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  • Topic: Strength of materials, Cell wall, Bamboo
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A natomy and Properties of Bamboo
W. Liese
Institute of Wood Biology and Wood Preservation of the Federal Research Centre for Forestry and Forest Products,
Leuschnerstr, 91, 2050 Hamburg, Federal Republic of Germany


chymatous ground tissue. At the peripheral
zone of the culm the vascular bundles are
smaller and more numerous, in the inner
parts larger and fewer (Figs. 1, 2). Within the
culm wall the total number of vascular
bundles decreases from bottom towards the
top, while their density increases at the same
time. The culm tissue is mostly parenchyma
and the vascular bundles which are composed of vessels, sieve tubes with companion cells and fibres. The total culm comprises
about 50% parenchyma, 40% fibre, and
10% conducting tissues (vessels and sieve
tubes) with some variation according to
species. The percentage distribution and
orientation of cells show a definite pattern
within the culm, both horizontally and vertically. Parenchyma and conducting cells are more frequent in the inner third of the wall,
whereas in the outer third the percentage of
fibers is distinctly higher. In the vertical direction the amount of fibres increases from bottom to top and that of parenchyma
decreases (Fig. 3) The common practice of
leaving the upper part of a cut culm unused in
the forest is therefore a waste with regard to
its higher fibre content.
Parenchyma: The ground tissue consists
of parenchyma cells, which are mostly vertically elongated (100 x 20 urn) with short, cube-like ones interspersed in between. The
former are characterized by thicker walls with
a polylamellate structure (Fig. 4); they
become Iignified in the early stages of shoot
growth. The shorter cells have a denser cytoplasm, thinner walls and retain their cytoplasmic activity for a long time. The function of these two different types of parenchyma
cells is still unknown.
Of interest in the structure of parenchyma
walls is the occurrence of warts in many taxa

The numerous alternatives in the use of
bamboo depend on the unique properties of
its culm. In order to understand the anatomical and chemical make-up and its ensuing mechanical properties, an attempt has been
made to summarize the accessible information.

Gross anatomy: The properties of the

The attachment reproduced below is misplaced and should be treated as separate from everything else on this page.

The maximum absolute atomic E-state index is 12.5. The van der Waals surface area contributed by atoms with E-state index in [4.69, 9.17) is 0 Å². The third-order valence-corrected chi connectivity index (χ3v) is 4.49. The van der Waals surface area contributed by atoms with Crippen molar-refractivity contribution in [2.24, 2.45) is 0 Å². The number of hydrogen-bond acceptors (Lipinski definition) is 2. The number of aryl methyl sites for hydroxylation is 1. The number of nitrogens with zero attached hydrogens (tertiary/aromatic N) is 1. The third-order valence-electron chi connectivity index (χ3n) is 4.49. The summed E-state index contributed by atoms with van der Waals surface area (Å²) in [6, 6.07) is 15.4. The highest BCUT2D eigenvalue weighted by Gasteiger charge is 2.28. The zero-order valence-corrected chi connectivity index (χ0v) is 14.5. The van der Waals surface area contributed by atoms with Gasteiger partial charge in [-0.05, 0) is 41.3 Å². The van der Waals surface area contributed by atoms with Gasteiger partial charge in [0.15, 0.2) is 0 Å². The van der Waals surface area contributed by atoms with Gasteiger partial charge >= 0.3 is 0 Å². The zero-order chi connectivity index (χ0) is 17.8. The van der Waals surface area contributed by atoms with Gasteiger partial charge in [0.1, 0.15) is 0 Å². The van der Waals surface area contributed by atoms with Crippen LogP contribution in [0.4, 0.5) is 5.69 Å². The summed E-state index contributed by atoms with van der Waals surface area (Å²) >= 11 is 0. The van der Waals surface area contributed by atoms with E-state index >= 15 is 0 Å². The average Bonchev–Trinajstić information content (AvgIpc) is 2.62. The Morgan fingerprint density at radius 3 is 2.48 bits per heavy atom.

culm are determined by its anatomical structure. The culm consists of internodes and nodes. At the internodes, the cells are axially
oriented, whereas at the nodes, cells provide
the transverse interconnections. No radial cell
elements, such as rays, exist in the internodes. Within the nodes an intensive branching of the vessels occurs. These also bend radially inward and provide transverse conduction through the nodal diaphragms, so that all parts of the culm are interwoven. The

outer part of the culm is formed by two epidermal cell layers, the inner appearing thicker and highly lignified. The surface of outermost
cells are covered by a cutinized layer with a
wax coating. The inner parts of the culm consist of numerous sclerenchyma cells. Any lateral movement of liquids is therefore much
hindered. Pathways for penetration are thus
only the cross ends of the culm and to a much
smaller extent the sheath scars around the
The gross anatomical structure of a transverse section of any culm internode is determined by the shape, size, arrangement and number of the vascular bundles. They are
clearly contrasted b y the darker colored
sclerenchymatous tissue against the paren-

See also recent GTZ publication: Bamboos - Biology, Silvics Properties, Utilization by Liese, 1985 - Ed, ,


F igure 2 . Overview

of 6 culm s e c t i o n , Dendrocalamus

g iganteus.


Ftgure 2. Three-dlmenslonal view of culm tissue with


2 10.1826.



fi bres

vessels, phloem

like Bombusa, Cephalostachyum,

Figure 3....
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